A friend directed me to an interesting post by Derek Lowe of In the Pipeline about Virtual Biotechnology companies. Are you riding the virtual wave? Check out the blog at this link…
How do you help entrepreneurs succeed? This short list was created after I spent 2 months working in my local community to build a network of entrepreneurs. I am sharing this list with the hope of engaging more people and getting some fresh ideas. Let me know what you think! Thanks, Jean
1) Build a community for them, Connect them to one another and to resource.
2) Use great examples to help them along the way, Inspiring people that I follow on Twitter include Guy Kawasaki, Vivek Wadhwa, Katie Rae, Bill Aulet , Brian Halligan, Robert Buderi, and there are many more. Everyday these people tweet amazing e-ship stories.
3) Celebrate entrepreneurship, This is central to the e-ship mission at MIT. Read more about it here: http://entrepreneurship.mit.edu/main/services
4) Convince them that stealth mode can be death mode, Read this blog post, warning it is harsh: http://upandrunning.bplans.com/2011/02/18/ultimate-advice-to-stealth-mode-startups-just-stop/
5) Remind them it’s all about their team, success and failure are often the result of the strengths of the team. Funding organizations (every type) see great team=great company.
6) Understand the entrepreneurs, Listen and learn from them so you can help them. Not all entrepreneurs are about speed and money, some want a life and a company. Watch this video to learn more: http://boingboing.net/2012/03/19/matt-haughey-on-the-joys-of-in.html
As part of the groundwork for an application to obtain funding for a Southeastern CT hub for entrepreneurs, Artemis Startup Consulting ran a survey. Of the 75 individuals that took the survey, 41 provided contact information for follow up and 15 attended a meeting to discuss the survey results on March 15. Highlights of the survey results that were discussed include the following:
• 89% of respondents would utilize services of an innovation hub
• 33 individuals report being part of a new venture or considering a new venture
• 37 individuals are seeking laboratory or office space
• 20 were commuting to MA, RI, or New Haven for their new ventures
After the survey discussion, I announced that the state had rejected the application for funding for a Southeastern CT hub. The lack of critical mass or scale of entrepreneurship in the region was given as the primary reason.
The discussion at the meeting then shifted to next steps. Those steps include developing a strategy for the next funding opportunity, creating a LinkedIn Group, and organizing networking and educational events. Please invite supporters and entrepreneurs to join the group and stay involved.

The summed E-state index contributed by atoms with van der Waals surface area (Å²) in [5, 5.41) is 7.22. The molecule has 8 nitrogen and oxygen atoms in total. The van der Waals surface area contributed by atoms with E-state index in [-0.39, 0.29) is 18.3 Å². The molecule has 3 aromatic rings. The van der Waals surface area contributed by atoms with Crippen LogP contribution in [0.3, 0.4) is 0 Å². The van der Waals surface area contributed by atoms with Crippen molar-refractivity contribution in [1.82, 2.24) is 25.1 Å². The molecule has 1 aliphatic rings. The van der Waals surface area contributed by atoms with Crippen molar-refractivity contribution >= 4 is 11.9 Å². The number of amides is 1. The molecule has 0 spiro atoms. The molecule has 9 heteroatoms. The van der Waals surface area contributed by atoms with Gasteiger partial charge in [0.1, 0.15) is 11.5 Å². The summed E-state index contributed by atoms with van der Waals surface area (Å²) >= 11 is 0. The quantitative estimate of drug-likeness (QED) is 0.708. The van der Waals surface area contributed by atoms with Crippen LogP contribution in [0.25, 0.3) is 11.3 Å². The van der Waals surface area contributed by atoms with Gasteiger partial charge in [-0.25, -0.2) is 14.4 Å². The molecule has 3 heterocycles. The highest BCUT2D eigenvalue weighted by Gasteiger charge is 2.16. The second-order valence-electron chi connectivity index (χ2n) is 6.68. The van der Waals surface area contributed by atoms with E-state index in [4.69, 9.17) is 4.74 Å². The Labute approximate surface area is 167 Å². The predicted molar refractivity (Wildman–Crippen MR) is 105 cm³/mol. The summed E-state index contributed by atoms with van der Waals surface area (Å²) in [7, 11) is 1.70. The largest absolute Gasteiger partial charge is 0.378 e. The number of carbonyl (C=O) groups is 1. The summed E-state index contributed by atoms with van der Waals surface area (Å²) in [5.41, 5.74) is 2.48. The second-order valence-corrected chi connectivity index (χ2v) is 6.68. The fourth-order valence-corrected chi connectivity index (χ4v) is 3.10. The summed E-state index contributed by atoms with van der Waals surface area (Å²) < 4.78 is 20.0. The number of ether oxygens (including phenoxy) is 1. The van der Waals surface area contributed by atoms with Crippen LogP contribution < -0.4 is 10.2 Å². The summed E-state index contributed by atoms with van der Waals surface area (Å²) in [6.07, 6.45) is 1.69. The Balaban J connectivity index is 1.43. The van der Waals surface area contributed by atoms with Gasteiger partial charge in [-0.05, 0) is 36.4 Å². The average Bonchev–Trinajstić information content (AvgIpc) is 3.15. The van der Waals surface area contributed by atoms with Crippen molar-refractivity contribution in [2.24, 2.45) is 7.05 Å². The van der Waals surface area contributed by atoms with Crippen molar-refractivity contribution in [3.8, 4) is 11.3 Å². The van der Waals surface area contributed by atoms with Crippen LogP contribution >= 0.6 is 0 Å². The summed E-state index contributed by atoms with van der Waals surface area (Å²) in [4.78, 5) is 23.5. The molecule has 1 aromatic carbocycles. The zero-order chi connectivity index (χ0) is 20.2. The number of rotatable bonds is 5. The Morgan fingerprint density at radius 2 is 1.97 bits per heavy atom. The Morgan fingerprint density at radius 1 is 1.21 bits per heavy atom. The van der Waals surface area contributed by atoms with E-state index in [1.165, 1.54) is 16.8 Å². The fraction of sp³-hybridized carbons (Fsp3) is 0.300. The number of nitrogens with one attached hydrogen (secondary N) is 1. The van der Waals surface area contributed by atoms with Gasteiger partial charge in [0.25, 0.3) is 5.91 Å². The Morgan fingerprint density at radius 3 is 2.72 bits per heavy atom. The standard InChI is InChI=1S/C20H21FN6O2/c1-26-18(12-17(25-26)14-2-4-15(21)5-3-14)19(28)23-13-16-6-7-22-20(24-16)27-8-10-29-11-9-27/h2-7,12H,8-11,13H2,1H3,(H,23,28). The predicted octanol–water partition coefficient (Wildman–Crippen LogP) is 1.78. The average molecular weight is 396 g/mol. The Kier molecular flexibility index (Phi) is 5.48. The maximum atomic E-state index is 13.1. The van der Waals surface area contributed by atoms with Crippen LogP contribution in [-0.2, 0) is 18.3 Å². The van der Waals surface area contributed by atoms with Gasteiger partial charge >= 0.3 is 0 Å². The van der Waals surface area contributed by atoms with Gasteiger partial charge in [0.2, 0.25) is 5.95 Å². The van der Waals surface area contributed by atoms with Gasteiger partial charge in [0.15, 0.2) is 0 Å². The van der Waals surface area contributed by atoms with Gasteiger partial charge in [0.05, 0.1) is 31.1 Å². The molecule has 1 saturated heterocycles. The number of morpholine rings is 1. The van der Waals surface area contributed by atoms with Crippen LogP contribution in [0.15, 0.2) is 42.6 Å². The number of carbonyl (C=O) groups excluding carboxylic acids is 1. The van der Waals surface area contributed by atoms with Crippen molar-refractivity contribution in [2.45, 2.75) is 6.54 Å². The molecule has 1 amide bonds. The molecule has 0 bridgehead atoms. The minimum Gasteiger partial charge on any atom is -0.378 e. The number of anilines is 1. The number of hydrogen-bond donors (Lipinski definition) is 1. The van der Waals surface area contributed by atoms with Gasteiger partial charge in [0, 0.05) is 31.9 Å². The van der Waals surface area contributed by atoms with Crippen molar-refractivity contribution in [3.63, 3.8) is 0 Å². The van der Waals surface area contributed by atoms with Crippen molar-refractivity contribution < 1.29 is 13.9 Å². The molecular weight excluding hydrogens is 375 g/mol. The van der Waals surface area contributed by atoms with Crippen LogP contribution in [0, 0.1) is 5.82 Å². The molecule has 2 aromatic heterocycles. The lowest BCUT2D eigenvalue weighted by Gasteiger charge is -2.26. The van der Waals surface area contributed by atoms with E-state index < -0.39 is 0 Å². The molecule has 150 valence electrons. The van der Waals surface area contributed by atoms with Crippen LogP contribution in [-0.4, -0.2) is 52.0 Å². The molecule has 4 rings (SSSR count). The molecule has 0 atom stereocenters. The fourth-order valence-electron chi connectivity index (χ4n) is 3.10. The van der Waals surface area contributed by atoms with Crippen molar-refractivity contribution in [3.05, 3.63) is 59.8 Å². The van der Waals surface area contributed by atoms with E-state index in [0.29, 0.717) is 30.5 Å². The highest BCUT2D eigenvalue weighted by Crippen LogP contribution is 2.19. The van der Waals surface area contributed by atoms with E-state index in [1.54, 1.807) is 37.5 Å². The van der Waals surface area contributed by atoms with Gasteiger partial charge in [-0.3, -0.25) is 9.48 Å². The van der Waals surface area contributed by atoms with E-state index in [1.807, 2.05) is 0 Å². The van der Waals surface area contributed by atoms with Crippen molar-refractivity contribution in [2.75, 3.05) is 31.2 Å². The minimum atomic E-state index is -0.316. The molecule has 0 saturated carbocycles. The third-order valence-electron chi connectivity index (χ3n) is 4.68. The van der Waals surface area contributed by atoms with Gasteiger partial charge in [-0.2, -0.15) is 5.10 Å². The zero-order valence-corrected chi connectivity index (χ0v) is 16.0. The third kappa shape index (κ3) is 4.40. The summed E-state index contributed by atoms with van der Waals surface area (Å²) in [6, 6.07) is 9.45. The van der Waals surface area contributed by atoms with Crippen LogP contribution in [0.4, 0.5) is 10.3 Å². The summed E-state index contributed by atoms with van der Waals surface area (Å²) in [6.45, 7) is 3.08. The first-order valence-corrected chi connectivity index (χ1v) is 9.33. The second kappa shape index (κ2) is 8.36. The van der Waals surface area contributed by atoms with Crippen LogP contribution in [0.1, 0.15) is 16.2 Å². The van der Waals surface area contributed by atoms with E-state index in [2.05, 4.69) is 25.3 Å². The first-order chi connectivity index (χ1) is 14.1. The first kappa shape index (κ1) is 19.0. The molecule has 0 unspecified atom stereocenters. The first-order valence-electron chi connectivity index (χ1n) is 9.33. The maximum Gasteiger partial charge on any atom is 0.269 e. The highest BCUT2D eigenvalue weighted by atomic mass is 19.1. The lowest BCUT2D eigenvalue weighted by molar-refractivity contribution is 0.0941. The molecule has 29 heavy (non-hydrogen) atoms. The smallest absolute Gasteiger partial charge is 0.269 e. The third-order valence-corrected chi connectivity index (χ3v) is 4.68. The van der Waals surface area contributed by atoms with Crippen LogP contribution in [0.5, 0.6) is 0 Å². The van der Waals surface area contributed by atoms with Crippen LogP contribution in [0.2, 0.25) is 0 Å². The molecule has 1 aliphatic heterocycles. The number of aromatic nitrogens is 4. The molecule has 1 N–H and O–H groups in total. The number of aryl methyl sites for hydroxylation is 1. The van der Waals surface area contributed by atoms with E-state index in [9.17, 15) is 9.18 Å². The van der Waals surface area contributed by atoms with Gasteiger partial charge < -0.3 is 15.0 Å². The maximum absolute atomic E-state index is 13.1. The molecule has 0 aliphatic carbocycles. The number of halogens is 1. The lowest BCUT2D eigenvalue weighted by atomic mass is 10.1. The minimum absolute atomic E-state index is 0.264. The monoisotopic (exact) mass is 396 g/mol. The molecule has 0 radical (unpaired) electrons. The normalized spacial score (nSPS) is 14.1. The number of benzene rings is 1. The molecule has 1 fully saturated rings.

I was delighted to attend an AWIS (Association of Women in Science –awis.org) event at the United Nations in NYC on March 7th. At the UN, there is a moving display of artwork by women from across the globe, depicting their causes. The list of causes includes violence, poverty, equal rights, and healthcare. Their artwork tells their stories with striking beauty in counter to the ugly story of female oppression. Celebrate International Women’s Day by doing whatever you can to support women in their fight for rights and equality.
I am preparing to deliver a webinar for the Association of Women in Science (AWIS for more info see awis.org). As the day approaches I am reflecting on what steps I took to leave the lab bench for another career.
In reality the process started several years ago when the pharmaceutical industry started to undergo rapid change. In 2008 I attended a Bioscience Leadership program that was a joint collaboration between Smith College and the Keck Graduate Institute (http://www.kgi.edu/documents/KGISmith.pdf). I got my first glimpse into virtual biotech companies that operated with a staff of less than 10 and executed all operations via service providers. The model was to outsource all but your core competency. Back then, I started to think about my core competencies. What’s unique about me? What do I bring to the table that you can’t get at a contract resource organization? To answer the question, I spent time getting to know myself using tools like the Myers Briggs assessment and asking friends and colleagues for feedback. I also spent time reflecting on my values and writing them down.
Guy Kawasaki said “to make meaning is to increase the quality of life, right a wrong, or prevent the end of something good”.
My advice to anyone who wants to make a career change…get to know your core and you can make meaning in a new role.